A lot of people would give anything to live or work in a building designed by world-renowned architect Frank Gehry. Those who are in fact lucky enough to have such an experience typically pay handsomely for the opportunity.
Inhabiting a piece of modern art created by one of the few remaining household name architects is a dream come true for most. In fact, the only person who might not be impressed with living in a Gehry house is Frank Gehry himself.
Which is why this odd abode on a quiet Santa Monica street might be the most unique of any Gehry-related building -- it happens to be Frank Gehry’s actual house.
And with that distinction comes several more quirky attributes that only this home can boast. The first thing visitors tend to notice, for example, is that this isn’t a normal house, even by Gehry’s standards. It seems to have several walls and structures stapled onto an otherwise typical suburban house. Of course, the explanation for this is simple: that’s exactly what Gehry did.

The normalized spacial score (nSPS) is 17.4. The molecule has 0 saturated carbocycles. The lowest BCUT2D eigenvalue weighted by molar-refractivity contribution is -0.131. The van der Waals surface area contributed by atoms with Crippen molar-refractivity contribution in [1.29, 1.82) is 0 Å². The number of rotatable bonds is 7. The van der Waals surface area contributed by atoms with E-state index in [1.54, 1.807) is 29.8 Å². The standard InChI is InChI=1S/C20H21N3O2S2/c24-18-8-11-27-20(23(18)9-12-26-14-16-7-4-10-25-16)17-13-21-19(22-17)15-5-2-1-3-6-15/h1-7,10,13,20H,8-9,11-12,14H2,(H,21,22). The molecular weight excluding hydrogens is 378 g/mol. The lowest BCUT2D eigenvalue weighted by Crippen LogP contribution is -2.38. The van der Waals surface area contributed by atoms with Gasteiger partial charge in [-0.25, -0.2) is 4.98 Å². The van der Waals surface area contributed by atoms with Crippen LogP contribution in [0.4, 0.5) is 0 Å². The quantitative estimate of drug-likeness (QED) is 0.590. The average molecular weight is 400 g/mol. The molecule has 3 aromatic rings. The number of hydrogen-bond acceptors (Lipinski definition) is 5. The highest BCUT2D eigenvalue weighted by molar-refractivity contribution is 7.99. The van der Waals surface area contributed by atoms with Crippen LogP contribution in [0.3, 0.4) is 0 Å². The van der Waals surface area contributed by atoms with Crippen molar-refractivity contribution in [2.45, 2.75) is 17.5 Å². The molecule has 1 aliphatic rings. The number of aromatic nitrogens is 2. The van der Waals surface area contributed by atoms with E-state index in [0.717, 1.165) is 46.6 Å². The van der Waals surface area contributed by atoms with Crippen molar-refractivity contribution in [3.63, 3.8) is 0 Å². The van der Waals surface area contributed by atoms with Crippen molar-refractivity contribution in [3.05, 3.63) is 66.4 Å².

Ever the contrarian, when it came time to create his own space, Gehry did not build himself an extravagant and shockingly original building, as those might expect of a master architect. Instead, he did what so many Americans do -- he found a quaint suburban bungalow on a shaded, quiet street, and moved in.
But of course, ever the creative spirit, he could not leave it exactly as it was, a historic 1920s-era property though it was. He set to work adding scaffolding, sheet metal walls, and oddly-shaped fences; some decorative, some structural, but clearly unique and ostensibly deconstructionist in style, though Gehry maintains that it is not a deconstructionist building.
Whatever you call it, the home is curious, due to both its strangeness and it’s mild-mannered core. A classic pink bungalow with a shell of hard edges, neither element would be complete without the most important feature of this Gehry creation: the artist himself.